<body>

Grouchy Golf Blog

Saturday, January 14, 2006 at 10:05 AM

Golf Tips - Ball Position

As I have stressed before, proper golf fundamentals are the key to a solid and repeatable golf swing. I've already covered the , and now I'd like to address ball position. There are a couple of different teachings in this area and I've experimented with most of them. The one that has worked the best for me is the Jack Nicklaus method of ball position.

According to Jack, "I play every standard shot with the ball in the same position relative to my feet. That position is opposite my left heel."

Butch Harmon offers a nice explanation:
...ball position is very, very important. That's why I like you to think of a constant ball position. Always position the ball off the logo on your shirt. If you don't have a logo on your shirt, position the ball in line with your left breast. The only thing that changes is the width of your stance - - where your right foot widens out farther the longer the shaft of the club gets.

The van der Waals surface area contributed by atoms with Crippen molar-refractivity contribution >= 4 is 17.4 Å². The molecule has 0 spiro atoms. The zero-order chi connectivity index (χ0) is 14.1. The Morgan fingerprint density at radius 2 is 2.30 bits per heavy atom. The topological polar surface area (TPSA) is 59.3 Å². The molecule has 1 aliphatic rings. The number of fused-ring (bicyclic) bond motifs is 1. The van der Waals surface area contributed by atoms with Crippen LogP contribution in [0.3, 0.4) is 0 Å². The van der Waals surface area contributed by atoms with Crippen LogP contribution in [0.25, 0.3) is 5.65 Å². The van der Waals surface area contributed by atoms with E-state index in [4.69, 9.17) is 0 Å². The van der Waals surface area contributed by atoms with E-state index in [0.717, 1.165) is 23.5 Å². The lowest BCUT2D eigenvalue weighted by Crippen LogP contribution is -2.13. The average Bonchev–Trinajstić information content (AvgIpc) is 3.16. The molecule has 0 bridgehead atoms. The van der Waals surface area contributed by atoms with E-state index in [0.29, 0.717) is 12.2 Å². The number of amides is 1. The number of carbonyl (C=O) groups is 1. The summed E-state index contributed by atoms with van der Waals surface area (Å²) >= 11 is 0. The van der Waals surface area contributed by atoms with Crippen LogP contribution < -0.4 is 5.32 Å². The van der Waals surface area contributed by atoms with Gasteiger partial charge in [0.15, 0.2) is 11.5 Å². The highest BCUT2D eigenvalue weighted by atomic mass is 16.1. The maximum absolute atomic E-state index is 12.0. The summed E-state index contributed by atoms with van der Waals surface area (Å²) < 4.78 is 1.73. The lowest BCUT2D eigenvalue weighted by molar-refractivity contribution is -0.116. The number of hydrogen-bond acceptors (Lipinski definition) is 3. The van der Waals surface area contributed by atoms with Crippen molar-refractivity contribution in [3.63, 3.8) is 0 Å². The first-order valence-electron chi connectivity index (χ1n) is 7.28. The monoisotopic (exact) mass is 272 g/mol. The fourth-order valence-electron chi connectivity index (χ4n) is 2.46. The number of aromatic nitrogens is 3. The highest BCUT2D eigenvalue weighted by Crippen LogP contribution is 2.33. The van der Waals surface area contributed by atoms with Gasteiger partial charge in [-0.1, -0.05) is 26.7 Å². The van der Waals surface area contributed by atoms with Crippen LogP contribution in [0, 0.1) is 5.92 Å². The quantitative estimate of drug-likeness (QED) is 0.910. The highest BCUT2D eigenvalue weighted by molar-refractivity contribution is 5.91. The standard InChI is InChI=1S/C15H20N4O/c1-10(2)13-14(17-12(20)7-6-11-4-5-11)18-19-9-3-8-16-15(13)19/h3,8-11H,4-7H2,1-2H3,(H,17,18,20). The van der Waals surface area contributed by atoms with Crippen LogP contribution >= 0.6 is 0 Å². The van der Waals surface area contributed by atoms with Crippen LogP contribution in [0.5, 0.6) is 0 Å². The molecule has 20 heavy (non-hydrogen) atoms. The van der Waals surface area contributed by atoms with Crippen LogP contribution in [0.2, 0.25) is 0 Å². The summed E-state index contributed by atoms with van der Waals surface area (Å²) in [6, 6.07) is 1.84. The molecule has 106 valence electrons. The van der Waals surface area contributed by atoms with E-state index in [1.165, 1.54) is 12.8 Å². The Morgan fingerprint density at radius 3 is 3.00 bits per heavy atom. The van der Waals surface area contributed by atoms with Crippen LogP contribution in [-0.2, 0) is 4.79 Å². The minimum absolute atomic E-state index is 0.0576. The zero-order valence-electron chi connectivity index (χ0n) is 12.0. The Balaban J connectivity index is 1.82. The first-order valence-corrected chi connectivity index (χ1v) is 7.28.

If you think about it, if I was hitting a wedge shot, it would look like the ball was pretty much in the middle of my stance. Yet, if I was hitting a driver, you would have thought that I moved the ball way up in my stance. But really nothing has changed. All I've done is widen my stance out for the different clubs. This means that my alignment stays the same and my shoulders stay square the target line...
I used to try to play everything from the center of my stance, but the constant ball position method worked much better for me. In fact, it is the preferred method amongst professional golfers. According to studies done by ModelGolf, tour players actually do move the ball in relation to the front foot from the 2-iron to the 9-iron, but the movement is so small that, for all practical purposes, the ball position in relation to the front foot remains almost constant.